Does super intelligence eliminate the social constructivist narrative entirely?  In some senses, I think that if the human condition is eliminated from the equation, and AI is given reign over further development and adoption of “technologies” we may see a very different topology.  As Bostrom (2015) discussed in his talk, when machines begin to learn and adapt, the potential exists for them to move beyond even the limitations of the physical (or sociocultural) environments in which they operate.  If self preservation becomes a value of learning machines, it could follow that they would devise ways of guaranteeing technological adoption and subsequent control of societies through a kind of determinism.  If, as Shlain (1998) argues, the invention of writing systems led to the rise of hegemonic masculinity and the subjugation of women, who’s to say that a similarly nefarious plan couldn’t be hatched by the machines to subjugate humanity?  I don’t know if I believe this (or just don’t want to), but I recognize the power of technology as a shaper of and respondent to humanity.  I sincerely hope that we figure out, as Bostrom (2015) suggests, how to manage our continued exploration of technology!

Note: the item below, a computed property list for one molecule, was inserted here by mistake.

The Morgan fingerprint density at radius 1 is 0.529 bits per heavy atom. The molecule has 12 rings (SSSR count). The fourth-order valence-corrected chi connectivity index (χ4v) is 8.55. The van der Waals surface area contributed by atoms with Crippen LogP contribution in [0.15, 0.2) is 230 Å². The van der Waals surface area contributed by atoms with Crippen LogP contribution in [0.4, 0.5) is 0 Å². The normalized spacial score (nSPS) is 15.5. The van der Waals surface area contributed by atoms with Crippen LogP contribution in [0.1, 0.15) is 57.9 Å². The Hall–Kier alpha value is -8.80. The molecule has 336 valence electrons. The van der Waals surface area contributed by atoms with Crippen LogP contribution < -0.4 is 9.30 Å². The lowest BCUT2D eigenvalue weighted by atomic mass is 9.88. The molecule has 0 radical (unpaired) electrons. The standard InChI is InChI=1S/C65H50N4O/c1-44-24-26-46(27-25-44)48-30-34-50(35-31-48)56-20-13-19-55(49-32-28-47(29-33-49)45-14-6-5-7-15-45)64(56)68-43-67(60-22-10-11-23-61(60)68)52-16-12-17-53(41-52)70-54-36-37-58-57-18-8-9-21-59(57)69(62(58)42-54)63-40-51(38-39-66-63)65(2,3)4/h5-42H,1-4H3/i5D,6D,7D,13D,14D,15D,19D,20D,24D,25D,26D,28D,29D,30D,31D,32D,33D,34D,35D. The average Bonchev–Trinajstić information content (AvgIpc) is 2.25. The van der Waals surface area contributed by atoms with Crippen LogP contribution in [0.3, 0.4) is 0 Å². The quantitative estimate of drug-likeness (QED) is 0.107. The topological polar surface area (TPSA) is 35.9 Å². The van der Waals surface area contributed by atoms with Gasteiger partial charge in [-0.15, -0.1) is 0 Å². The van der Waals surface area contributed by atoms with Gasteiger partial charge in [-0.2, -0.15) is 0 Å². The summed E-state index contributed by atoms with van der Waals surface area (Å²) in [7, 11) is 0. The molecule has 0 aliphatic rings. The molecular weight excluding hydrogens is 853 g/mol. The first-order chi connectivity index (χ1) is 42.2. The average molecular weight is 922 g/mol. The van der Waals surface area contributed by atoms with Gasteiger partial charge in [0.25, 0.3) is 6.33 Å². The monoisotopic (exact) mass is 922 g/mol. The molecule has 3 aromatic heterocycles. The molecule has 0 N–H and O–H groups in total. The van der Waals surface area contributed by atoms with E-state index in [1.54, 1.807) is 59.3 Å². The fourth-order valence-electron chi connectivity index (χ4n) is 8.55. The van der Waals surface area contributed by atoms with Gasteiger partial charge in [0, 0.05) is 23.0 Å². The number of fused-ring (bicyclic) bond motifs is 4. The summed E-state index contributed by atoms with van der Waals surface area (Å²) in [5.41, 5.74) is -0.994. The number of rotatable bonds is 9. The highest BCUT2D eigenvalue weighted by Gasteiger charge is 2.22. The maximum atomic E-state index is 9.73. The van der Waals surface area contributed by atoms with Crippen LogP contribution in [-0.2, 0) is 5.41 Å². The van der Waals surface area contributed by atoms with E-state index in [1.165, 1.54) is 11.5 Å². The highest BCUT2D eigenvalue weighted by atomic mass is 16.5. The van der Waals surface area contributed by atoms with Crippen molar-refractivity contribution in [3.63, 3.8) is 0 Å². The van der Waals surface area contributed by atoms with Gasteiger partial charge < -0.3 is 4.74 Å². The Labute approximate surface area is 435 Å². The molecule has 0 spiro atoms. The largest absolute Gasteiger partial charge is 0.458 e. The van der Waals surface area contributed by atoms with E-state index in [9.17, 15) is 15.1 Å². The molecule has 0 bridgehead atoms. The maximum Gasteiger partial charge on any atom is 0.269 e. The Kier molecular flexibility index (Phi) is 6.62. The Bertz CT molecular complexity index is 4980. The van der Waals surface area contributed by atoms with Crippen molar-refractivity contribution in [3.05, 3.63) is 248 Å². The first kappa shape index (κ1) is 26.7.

I’ve failed to address how this practically applies to my work… as a teacher, the influence of networked life on students is profound.  Simple examples like language fluency show how the changing communication technology shapes learning. The creation of unrealistic social expectations through MMORPG and other gaming systems impacts how students interact with one another in the classroom. Children who develop cognitively in fixed rules gaming/app environments become college students with a fixed understanding of what’s possible in the world.  I think this last example (anecdotally) creates myriad problems in creative fields such as graphics, web design, and advertising; an area I plan to continue exploring!

Can you tell I love this stuff?!



Bijker, W. E., Hughes, T.P., and Pinch, T.J.,(eds).  (1987). The social construction of technological systems: New directions in the sociology and history of technology. Cambridge, MA: MIT Press

Bostrom, N. (2015, March) What happens when our computers get smarter that we are? [Video file]. Retrieved from:

Florida, R. (2005, October). The world is spiky. Atlantic Monthly. 48-51.

Friedman, T. (2007). The world is flat, 3.0. London: Picador.

McLuhan, M. (1964). Understanding media: The extensions of man. New York: McGraw Hill

Ong, W. (1982). Orality and literacy: The technologizing of the word.  New York: Methuen

Shlain, L. (1989). The alphabet versus the goddess: The conflict between word and image.  London: Penguin Books